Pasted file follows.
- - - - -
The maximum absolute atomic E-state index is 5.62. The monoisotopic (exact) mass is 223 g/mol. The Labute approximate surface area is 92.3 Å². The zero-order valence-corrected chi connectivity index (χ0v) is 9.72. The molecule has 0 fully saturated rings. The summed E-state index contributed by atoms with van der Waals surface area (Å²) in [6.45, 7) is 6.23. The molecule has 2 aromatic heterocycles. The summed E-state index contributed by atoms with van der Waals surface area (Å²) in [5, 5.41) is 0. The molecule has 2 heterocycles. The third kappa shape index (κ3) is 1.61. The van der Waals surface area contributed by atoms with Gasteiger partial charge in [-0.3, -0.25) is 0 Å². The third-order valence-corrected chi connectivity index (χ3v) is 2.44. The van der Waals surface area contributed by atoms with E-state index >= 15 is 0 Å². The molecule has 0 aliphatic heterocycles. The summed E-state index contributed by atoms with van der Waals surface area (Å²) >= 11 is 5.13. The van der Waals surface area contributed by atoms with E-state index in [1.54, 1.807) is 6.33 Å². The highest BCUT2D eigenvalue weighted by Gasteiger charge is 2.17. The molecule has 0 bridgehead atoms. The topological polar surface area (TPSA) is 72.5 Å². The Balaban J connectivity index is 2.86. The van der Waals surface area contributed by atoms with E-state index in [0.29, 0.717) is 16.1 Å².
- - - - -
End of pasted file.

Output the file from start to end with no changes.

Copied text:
The maximum absolute atomic E-state index is 5.62. The monoisotopic (exact) mass is 223 g/mol. The Labute approximate surface area is 92.3 Å². The zero-order valence-corrected chi connectivity index (χ0v) is 9.72. The molecule has 0 fully saturated rings. The summed E-state index contributed by atoms with van der Waals surface area (Å²) in [6.45, 7) is 6.23. The molecule has 2 aromatic heterocycles. The summed E-state index contributed by atoms with van der Waals surface area (Å²) in [5, 5.41) is 0. The molecule has 2 heterocycles. The third kappa shape index (κ3) is 1.61. The van der Waals surface area contributed by atoms with Gasteiger partial charge in [-0.3, -0.25) is 0 Å². The third-order valence-corrected chi connectivity index (χ3v) is 2.44. The van der Waals surface area contributed by atoms with E-state index >= 15 is 0 Å². The molecule has 0 aliphatic heterocycles. The summed E-state index contributed by atoms with van der Waals surface area (Å²) >= 11 is 5.13. The van der Waals surface area contributed by atoms with E-state index in [1.54, 1.807) is 6.33 Å². The highest BCUT2D eigenvalue weighted by Gasteiger charge is 2.17. The molecule has 0 bridgehead atoms. The topological polar surface area (TPSA) is 72.5 Å². The Balaban J connectivity index is 2.86. The van der Waals surface area contributed by atoms with E-state index in [0.29, 0.717) is 16.1 Å².